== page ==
The Lord Jesus Himself showed His editorial ministry by using the Old Testament prophet Jonah in one of His most famous illustrations. In His words: “But he answered and said unto them, An evil and adulterous generation seeketh after a sign; and there shall no sign be given to it, but the sign of the prophet Jonas: For as Jonas was three days and three nights in the whale’s belly; so shall the Son of man be three days and three nights in the heart of the earth.” (Mt. 12: 39-40.) Why was Jonah in the belly of the whale? Answer-for disobedience to the will of God. Why was the Lord Jesus in the heart of the earth? Answer-for obedience to the Father’s will. There could not be a more marked contrast between the two individuals. Yet in His grace, Christ chooses an incident of divine chastening to illustrate an example of perfect obedience.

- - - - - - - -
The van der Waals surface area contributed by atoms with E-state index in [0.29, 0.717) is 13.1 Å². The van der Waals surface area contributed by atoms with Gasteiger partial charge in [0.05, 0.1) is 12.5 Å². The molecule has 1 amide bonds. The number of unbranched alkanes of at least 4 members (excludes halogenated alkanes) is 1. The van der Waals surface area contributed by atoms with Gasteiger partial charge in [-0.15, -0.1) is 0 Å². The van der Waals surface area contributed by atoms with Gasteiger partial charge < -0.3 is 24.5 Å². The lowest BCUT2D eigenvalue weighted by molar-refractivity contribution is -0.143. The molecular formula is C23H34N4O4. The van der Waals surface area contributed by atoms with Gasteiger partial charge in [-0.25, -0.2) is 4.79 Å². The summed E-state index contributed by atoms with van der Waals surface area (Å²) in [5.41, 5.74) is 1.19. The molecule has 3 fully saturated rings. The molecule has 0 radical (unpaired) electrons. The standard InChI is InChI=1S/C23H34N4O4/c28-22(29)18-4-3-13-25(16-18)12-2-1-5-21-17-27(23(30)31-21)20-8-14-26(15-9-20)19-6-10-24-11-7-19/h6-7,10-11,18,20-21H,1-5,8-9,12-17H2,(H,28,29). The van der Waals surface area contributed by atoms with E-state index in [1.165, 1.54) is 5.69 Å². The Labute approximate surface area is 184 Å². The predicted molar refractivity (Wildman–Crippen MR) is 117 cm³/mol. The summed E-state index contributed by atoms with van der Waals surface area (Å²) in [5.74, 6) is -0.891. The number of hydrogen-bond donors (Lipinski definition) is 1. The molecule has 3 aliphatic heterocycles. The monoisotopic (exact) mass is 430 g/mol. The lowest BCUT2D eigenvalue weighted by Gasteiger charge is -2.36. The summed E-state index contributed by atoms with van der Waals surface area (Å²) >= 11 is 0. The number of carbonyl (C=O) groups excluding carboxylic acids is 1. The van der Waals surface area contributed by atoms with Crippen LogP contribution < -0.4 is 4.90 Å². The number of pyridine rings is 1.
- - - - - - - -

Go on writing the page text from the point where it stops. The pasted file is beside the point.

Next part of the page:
God does not wink at sin. The believer will give an account of his service before the Lord. Thankfully, He will not judge us for our sins, nor will He preserve a record of our failures in Christian work. It is the truth of the gracious editorial ministry of God that enabled Paul to write by the Holy Spirit’s leading: “Therefore judge nothing before the time, until the Lord come, who both will bring to light the hidden things of darkness, and will make manifest the counsels of the hearts: and then shall every man have praise of God.” (I Cor. 4:5) By His grace, the Lord will find something commendable and Christ exalting in the lives of every believer. How blessed it is to know that he edits our lives for His glory. May this truth stir us to worship Him more, and live holier lives that require less editorial work by the Master Editor.